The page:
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Legal Rights of Motorcyclists

Posted on November 30, 2016

Motorcycle AccidentA motorcycle driver has to abide by the laws of California, but has a slightly different environment. A driver has a few extra laws to follow including helmet and equipment laws. If a motorcycle driver doesn’t abide by these laws and is involved in a motorcycle accident, he or she may “forfeit” part of a settlement or award because he or she may be considered partially negligent in the crash.

To learn if you have a case if you were in a motorcycle accident, contact a San Bernardino motorcycle accident lawyer.

California and San Bernardino Motorcycle Accident Statistics

In 2013, 272 people were injured or killed in accidents involving motorcycles in San Bernardino. Of those, 35 were fatal accidents. In the entire state of California, 463 people were injured or killed. Of those, 417 were wearing helmets and 35 were not wearing helmets, and is is unknown whether 11 were wearing a helmet.

Motorcyclists are more apt to be in an accident because car and truck drivers just do not see the motorcycles.

Protecting Yourself While Riding Your Motorcycle

Motorcycle SafetyYou can reduce the risk of being a statistic by making sure you follow all of the rules pertaining to motorcyclists, including wearing a helmet and making sure your bike meets California’s code for the size of the bike. For example, your feet must be able to touch the ground and the handlebars must be within the state’s height requirements.

San Bernardino motorcycle accident attorneys at iAccident Lawyer are able to get a better award or settlement if the court does not find you partially negligent in the crash. As with a car or truck, if you have a light out, you could be fined. However, this is more dangerous on a motorcycle since the lights help others see you, even in the daytime. Always ride with your high beams on, even during the day, when it’s legal to do so.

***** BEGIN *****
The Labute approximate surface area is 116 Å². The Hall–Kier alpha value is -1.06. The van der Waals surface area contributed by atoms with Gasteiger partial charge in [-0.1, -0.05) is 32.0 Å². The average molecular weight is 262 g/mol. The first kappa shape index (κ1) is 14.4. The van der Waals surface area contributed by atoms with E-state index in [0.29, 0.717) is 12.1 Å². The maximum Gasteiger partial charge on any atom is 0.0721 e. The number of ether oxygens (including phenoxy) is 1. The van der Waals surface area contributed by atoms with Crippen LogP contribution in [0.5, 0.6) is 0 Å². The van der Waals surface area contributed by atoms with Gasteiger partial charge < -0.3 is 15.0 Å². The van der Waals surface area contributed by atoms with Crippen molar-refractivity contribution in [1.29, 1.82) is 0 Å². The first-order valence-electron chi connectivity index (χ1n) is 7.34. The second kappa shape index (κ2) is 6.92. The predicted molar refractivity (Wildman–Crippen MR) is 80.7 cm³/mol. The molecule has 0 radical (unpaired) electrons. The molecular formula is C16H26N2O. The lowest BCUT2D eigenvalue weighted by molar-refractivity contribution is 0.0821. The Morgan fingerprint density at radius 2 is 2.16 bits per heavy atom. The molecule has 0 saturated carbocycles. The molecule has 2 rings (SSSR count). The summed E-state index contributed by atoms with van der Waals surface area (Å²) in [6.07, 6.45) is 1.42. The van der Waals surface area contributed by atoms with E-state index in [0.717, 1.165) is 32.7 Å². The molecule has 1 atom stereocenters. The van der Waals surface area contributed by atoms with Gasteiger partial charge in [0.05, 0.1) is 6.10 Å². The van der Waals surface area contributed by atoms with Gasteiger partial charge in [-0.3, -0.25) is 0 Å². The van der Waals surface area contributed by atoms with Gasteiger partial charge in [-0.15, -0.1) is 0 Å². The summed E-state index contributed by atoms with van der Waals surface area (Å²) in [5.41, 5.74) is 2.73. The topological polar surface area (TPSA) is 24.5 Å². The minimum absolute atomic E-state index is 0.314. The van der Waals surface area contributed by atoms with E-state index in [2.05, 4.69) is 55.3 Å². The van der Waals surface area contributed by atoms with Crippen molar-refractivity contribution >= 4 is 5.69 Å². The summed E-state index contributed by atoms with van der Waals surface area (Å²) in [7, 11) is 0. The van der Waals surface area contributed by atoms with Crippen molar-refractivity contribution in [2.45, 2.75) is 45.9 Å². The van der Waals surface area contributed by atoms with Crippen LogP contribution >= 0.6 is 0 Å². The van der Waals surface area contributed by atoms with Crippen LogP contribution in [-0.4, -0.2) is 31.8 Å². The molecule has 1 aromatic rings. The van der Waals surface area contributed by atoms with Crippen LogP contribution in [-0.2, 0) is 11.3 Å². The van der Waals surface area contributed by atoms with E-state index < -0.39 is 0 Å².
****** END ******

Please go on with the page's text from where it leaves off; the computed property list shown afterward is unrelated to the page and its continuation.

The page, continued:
In addition to a DOT approved helmet, ride with the appropriate clothing, which includes long sleeves, pants – not shorts, “hard shoes” as opposed to sneakers or open-toed sandals, and fingerless gloves to protect your knuckles and hands.

Laws Specific to Motorcycles

California defines a motorcycle as a “motor vehicle with a seat or saddle for the rider designed to travel on not more than three wheels. It also defines a motor-driven cycle as a two-wheeled vehicle that has a motor with less than 150 cc. Motor-driven cycles are not allowed on freeways or expressways if there are signs that prohibit it. It’s probably not a good idea to drive anything that cannot keep up with traffic as people are not looking for a small vehicle that is going slower than the average speed of traffic.

California also has specific licensing requirements for motorcyclists. You must have a Class M1 license to drive a motorcycle. You may have to take and pass a safety course before you can get your motorcycle license. If you are under 21 years of age, the course is required before you can receive a motorcycle instruction permit. The course is not mandatory is you are over 21 years of age; however, it is recommended.

If you are driving a motorcycle with a trailer, you cannot exceed 55 mph and must stay in the right lane on any highway with less than four lanes. On four lane highways, you must stay in the right two lanes. You may go into the left lanes if you need to pass someone. While motorcycles are allowed in the carpool lane, you cannot take a motorcycle with a trailer in the carpool lane.

Splitting Lanes

Motorcyclists are allowed to split lanes in California, but there are some restrictions. While it is not advisable to split lanes, if you do, make sure you know the rules for lane splitting. And, of course, since drivers are not expecting you to split lanes – many Californians do not realize that it’s legal – watch for people unexpectedly changing lanes, sticking their hands out the window or opening their doors.

Contact iAccident Attorney

Contact a motorcycle accident lawyer at iAccident Lawyer if you or a loved one has been involved in a motorcycle crash by calling (800) 920-0810.

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